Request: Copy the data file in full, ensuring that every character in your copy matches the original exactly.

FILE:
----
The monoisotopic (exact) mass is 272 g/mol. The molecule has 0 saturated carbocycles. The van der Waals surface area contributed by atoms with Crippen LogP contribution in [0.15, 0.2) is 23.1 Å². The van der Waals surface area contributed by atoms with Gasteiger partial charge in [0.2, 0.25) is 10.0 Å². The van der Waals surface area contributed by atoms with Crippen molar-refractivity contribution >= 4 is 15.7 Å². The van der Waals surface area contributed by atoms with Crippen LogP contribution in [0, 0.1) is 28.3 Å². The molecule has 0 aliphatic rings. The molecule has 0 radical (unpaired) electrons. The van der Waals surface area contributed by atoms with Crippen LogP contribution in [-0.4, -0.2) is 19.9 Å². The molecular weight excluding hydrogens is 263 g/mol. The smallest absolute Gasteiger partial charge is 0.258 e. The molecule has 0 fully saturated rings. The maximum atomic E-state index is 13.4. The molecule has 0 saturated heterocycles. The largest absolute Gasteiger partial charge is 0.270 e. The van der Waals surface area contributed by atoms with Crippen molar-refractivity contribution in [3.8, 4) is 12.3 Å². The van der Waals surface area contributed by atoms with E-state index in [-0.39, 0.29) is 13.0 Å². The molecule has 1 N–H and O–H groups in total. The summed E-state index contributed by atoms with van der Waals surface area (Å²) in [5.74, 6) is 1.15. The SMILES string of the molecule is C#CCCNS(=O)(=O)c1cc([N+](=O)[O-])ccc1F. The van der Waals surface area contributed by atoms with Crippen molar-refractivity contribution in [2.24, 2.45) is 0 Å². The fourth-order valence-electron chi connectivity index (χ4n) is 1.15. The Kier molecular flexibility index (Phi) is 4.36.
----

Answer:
The monoisotopic (exact) mass is 272 g/mol. The molecule has 0 saturated carbocycles. The van der Waals surface area contributed by atoms with Crippen LogP contribution in [0.15, 0.2) is 23.1 Å². The van der Waals surface area contributed by atoms with Gasteiger partial charge in [0.2, 0.25) is 10.0 Å². The van der Waals surface area contributed by atoms with Crippen molar-refractivity contribution >= 4 is 15.7 Å². The van der Waals surface area contributed by atoms with Crippen LogP contribution in [0, 0.1) is 28.3 Å². The molecule has 0 aliphatic rings. The molecule has 0 radical (unpaired) electrons. The van der Waals surface area contributed by atoms with Crippen LogP contribution in [-0.4, -0.2) is 19.9 Å². The molecular weight excluding hydrogens is 263 g/mol. The smallest absolute Gasteiger partial charge is 0.258 e. The molecule has 0 fully saturated rings. The maximum atomic E-state index is 13.4. The molecule has 0 saturated heterocycles. The largest absolute Gasteiger partial charge is 0.270 e. The van der Waals surface area contributed by atoms with Crippen molar-refractivity contribution in [3.8, 4) is 12.3 Å². The van der Waals surface area contributed by atoms with E-state index in [-0.39, 0.29) is 13.0 Å². The molecule has 1 N–H and O–H groups in total. The summed E-state index contributed by atoms with van der Waals surface area (Å²) in [5.74, 6) is 1.15. The SMILES string of the molecule is C#CCCNS(=O)(=O)c1cc([N+](=O)[O-])ccc1F. The van der Waals surface area contributed by atoms with Crippen molar-refractivity contribution in [2.24, 2.45) is 0 Å². The fourth-order valence-electron chi connectivity index (χ4n) is 1.15. The Kier molecular flexibility index (Phi) is 4.36.